A full head of hair represents attractiveness and desirability to many, both personally and professionally. Hair restoration should be unnoticeable, and look like you were born with a great head of hair that decided to stick around.
Did you know though that approximately 50 million men & roughly 30 million women suffer from male/female pattern baldness or thinning hair? You can rest assured, you're not alone.
Dr. Sanders is regarded for his natural looking hair restoration, performing two types of hair transplants: follicular unit extraction (FUE) and follicular unit transplantation (FUT). The primary difference between the two is the transplant method. Both options are natural looking and have incredible results.
Follicular Unit Transplantation
FUT is sometimes known as the "strip method." Dr Sanders cuts out a small strip of skin from the scalp during the harvest stage of the procedure, known as the donor site, the donor site is then closed with sutures. A small linear scar forms there but won't be seen as the remaining hair covers the area.
The harvested strip contains the hair follicles you'll get in the area hair is wanted, often called the "recipient area." This FUT transplant takes less time than the FUE and is great if you want/need to cover a larger area of your scalp or body.
Follicular Unit Extraction
The FUE method takes longer than the FUG in terms of time harvesting the follicles, as the follicles are harvested individually instead of in a strip. Although the FUE takes longer, this method does not cause a linear scar therefore is great for very short or military style hair cuts. It does, however create tiny dots on the scalp. These dots are not visible once the hair has grown. Healing is also faster in the donor and recipient site.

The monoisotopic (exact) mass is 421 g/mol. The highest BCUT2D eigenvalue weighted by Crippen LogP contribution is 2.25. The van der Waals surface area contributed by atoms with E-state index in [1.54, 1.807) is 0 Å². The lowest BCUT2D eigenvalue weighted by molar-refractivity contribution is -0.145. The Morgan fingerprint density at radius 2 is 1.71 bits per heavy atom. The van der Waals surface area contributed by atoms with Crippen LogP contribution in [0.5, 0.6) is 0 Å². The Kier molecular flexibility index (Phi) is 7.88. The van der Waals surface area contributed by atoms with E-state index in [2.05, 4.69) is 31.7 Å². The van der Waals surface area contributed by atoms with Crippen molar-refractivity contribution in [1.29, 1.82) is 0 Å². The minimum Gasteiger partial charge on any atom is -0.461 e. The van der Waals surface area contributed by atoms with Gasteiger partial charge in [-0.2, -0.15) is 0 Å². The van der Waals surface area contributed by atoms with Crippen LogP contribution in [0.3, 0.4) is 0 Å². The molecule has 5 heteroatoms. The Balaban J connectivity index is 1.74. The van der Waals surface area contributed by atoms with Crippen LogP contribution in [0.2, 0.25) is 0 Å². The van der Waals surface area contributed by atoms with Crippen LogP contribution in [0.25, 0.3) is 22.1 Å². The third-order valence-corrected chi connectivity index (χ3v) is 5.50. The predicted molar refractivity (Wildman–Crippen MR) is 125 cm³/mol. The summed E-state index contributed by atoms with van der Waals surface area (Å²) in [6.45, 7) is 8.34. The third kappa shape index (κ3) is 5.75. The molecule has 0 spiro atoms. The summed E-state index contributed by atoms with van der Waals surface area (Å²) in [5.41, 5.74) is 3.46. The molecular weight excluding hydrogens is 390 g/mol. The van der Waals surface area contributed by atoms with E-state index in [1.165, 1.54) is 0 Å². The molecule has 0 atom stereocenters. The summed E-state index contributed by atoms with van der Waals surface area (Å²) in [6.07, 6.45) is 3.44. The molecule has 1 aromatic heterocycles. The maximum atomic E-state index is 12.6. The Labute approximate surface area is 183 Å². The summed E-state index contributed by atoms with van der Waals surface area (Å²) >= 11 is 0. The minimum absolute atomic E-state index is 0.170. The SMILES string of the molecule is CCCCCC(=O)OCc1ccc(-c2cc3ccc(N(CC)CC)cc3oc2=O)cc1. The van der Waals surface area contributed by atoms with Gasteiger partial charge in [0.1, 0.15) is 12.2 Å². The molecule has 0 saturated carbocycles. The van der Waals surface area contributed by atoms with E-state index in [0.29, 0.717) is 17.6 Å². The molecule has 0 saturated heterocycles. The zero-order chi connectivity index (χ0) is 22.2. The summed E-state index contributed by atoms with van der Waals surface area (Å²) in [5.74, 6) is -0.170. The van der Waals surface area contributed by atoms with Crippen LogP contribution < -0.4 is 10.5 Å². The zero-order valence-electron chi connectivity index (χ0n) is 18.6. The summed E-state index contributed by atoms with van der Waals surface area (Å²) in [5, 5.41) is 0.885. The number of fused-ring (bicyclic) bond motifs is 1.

Poor Hair Care Practices
Reasons for Hair Loss
On average, between 100,000 and 150,000 hair follicles and we lose about 100 hair follicles a day. 100 doesn't sound like a lot but new hair growth declines as we age.
Norwood Classification for Men
Norwood (NW) classification divides hair loss in men into different types which are assigned to 7 hair loss types (1 thorough 7).
Each category represents hair loss severity and its pattern.
Types, patterns, stages, classification of hair loss are all the synonyms.
Although it clearly visualizes the most common, typical types of hair loss, Norwood classification is an anatomical one per se. It fails to take individual patterns of hair loss and certain mixed and incomplete forms of hair loss into consideration. Sometimes, it also fails to integrate some hair losses and important variables of modern hair restoration surgery.
Hair loss rate in men varies enormously. Male hair loss can begin in puberty and while some men may shed rapidly in their 20’s up to a Type 3 or Type 4, others may have no detectable amount of hair loss until they are in their 50’s, only to advance to a Type 6 or Type 7 in just a few short years. Basically , the scale is used to assess how advanced a man’s hair loss is – the higher the number, the more advanced the loss. If you start to thin or recede early in life, there’s a high probability you’re destined to lose quite a bit of hair.
Ludwig Classification for Woman
Women who suffer from Androgenic Alopecia have a pattern of hair loss called Female Pattern Loss. This loss doesn't occur in the same pattern like men but, appears as a diffuse thinning throughout the scalp. The chart above is designed to classify Female Pattern loss: the Ludwig Scale. There're always exceptions, and in some cases, men can suffer from a diffuse type thinning and women may experience a similar hair loss pattern to men.
Hair loss is a problem that plagues the male gender more frequent but,women aren't immune. Women usually lose 100 to 125 hairs per day and can exhibit noticeable thinning as they mature. Unlike men losing hair, female hair loss may is deemed less socially acceptable.
It's unclear exactly what predisposes a female toward hair loss but a combination of genetics and hormonal factors are clearly at work. Some women are susceptible to hair loss at an early age because of an excess of androgen hormones (and sometimes unrelated to male hormone levels). Other times, hair loss is only more marked during menopause when androgen hormones become proportionately greater with a diminution of estrogen levels.